Echoing a research paper released by the IMF last week, the organisation also advised that Australia could reduce housing tax breaks to further stabilise the property market."The macro-financial resilience of the economy to housing market shocks could be enhanced through tax reform," it argued.That would help facilitate continued low interest rates, which the IMF said are still needed to support Australia's economy."Ensuring the return to full employment under weak global conditions will need continued accommodative monetary policy and quality infrastructure spending, which will also boost long term growth potential," it noted.The IMF observed that, obviously, the UK and European economies would be hit hardest by Britain's decision to leave the EU.Britain is expected to grow 0.2 of a percentage point slower this year than was forecast prior to the Brexit outcome, while 0.9 of a percentage point has been slashed off next year's forecast.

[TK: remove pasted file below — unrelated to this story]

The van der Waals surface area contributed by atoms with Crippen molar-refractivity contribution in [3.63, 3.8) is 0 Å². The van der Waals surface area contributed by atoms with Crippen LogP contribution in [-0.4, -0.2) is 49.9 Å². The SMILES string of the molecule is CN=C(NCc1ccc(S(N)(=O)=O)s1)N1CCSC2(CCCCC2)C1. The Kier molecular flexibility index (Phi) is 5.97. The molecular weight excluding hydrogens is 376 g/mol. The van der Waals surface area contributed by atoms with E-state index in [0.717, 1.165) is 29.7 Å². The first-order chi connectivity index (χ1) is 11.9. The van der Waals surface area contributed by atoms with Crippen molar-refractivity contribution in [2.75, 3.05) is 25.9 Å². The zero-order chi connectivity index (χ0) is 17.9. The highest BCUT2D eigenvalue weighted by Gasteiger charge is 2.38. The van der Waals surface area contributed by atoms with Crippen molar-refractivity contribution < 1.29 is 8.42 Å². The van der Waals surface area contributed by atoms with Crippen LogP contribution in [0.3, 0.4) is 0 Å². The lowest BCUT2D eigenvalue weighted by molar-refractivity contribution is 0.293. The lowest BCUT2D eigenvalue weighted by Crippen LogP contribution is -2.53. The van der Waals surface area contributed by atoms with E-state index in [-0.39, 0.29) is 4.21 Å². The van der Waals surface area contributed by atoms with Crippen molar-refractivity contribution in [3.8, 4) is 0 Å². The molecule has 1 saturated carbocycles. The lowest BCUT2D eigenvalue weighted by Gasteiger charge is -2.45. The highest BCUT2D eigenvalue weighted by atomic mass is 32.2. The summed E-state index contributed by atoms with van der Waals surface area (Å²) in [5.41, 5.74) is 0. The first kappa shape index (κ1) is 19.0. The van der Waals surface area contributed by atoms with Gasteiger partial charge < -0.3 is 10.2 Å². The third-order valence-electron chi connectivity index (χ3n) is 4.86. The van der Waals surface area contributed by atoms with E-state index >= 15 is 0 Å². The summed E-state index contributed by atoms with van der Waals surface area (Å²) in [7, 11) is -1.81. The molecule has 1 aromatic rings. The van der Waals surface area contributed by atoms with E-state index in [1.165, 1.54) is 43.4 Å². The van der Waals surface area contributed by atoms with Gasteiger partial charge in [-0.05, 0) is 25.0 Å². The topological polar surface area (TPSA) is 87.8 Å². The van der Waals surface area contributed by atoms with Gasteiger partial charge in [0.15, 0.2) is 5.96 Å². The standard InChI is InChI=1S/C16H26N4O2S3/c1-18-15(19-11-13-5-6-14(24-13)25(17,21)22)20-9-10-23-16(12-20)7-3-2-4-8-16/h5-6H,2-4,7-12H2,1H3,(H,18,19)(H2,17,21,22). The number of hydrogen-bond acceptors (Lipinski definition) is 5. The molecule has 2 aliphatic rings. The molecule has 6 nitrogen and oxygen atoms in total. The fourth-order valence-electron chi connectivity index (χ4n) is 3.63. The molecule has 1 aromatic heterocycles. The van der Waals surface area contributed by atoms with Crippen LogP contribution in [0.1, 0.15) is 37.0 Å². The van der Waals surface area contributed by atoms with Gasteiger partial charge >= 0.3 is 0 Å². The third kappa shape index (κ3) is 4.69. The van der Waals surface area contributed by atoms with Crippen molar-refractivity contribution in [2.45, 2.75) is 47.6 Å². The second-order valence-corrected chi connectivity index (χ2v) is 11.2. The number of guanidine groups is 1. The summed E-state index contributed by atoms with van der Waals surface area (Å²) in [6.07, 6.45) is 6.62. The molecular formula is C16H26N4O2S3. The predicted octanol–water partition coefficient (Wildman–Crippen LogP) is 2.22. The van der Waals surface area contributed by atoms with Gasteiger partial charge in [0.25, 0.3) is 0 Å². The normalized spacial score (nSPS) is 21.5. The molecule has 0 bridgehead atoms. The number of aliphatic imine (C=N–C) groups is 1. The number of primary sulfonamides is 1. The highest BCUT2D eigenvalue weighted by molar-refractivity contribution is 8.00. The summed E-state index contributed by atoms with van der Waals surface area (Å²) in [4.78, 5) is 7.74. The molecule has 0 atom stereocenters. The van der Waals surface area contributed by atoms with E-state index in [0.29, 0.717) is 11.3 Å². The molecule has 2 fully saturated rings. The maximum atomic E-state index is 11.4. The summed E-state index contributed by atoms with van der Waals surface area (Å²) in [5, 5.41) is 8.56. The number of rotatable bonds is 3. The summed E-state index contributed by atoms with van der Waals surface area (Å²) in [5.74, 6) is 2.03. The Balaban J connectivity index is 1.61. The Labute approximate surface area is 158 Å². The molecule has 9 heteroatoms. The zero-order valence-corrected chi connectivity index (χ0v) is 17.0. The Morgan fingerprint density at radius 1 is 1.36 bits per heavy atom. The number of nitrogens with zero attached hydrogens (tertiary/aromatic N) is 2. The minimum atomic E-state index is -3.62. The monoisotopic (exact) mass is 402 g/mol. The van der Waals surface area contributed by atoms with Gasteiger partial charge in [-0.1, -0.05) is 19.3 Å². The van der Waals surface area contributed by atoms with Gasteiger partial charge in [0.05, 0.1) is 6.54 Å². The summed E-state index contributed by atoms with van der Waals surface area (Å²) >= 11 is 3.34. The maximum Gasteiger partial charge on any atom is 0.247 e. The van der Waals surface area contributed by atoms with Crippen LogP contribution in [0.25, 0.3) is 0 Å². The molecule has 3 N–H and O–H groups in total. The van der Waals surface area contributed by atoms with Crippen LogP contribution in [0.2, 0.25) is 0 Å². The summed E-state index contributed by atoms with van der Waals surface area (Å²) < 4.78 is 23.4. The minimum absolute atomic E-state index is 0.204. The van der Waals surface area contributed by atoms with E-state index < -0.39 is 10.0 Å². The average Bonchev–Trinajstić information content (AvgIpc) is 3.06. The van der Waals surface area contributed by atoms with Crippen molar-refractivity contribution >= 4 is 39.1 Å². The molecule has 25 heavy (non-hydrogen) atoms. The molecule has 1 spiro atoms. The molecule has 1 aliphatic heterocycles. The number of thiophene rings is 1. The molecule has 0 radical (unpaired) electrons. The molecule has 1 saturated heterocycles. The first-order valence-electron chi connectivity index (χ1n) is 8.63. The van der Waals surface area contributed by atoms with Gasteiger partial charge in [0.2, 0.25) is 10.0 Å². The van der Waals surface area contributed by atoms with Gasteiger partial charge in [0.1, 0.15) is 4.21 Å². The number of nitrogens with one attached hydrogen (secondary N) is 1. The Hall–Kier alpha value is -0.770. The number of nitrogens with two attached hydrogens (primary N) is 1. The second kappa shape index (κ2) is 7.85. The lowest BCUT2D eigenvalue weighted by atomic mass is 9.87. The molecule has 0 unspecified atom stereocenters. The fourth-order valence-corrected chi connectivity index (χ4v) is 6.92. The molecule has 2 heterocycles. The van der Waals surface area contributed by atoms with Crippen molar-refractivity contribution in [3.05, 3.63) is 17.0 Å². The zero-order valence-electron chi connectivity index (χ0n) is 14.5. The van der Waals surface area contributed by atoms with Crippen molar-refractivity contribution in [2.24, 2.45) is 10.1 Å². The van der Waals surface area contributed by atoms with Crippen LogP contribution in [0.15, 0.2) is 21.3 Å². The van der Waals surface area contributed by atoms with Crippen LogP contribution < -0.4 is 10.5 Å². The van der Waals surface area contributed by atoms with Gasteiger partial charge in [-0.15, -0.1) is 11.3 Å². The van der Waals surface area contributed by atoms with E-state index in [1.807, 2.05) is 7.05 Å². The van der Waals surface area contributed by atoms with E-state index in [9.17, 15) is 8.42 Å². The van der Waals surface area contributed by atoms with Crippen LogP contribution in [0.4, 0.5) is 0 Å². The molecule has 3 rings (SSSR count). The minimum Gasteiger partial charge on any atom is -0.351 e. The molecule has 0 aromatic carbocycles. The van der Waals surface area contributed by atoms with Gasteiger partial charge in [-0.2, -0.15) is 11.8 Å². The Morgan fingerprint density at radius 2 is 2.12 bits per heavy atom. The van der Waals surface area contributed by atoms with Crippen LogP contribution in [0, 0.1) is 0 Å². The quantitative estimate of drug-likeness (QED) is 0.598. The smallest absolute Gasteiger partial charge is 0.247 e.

However, the global financial agency said that it would have actually raised its global growth forecasts were it not for the Brexit vote."The Brexit vote implies a substantial increase in economic, political, and institutional uncertainty, which is projected to have negative macroeconomic consequences, especially in advanced European economies," noted the IMF in its latest World Economic Outlook Update.
But the IMF warns that outcomes could prove deeper in the negative.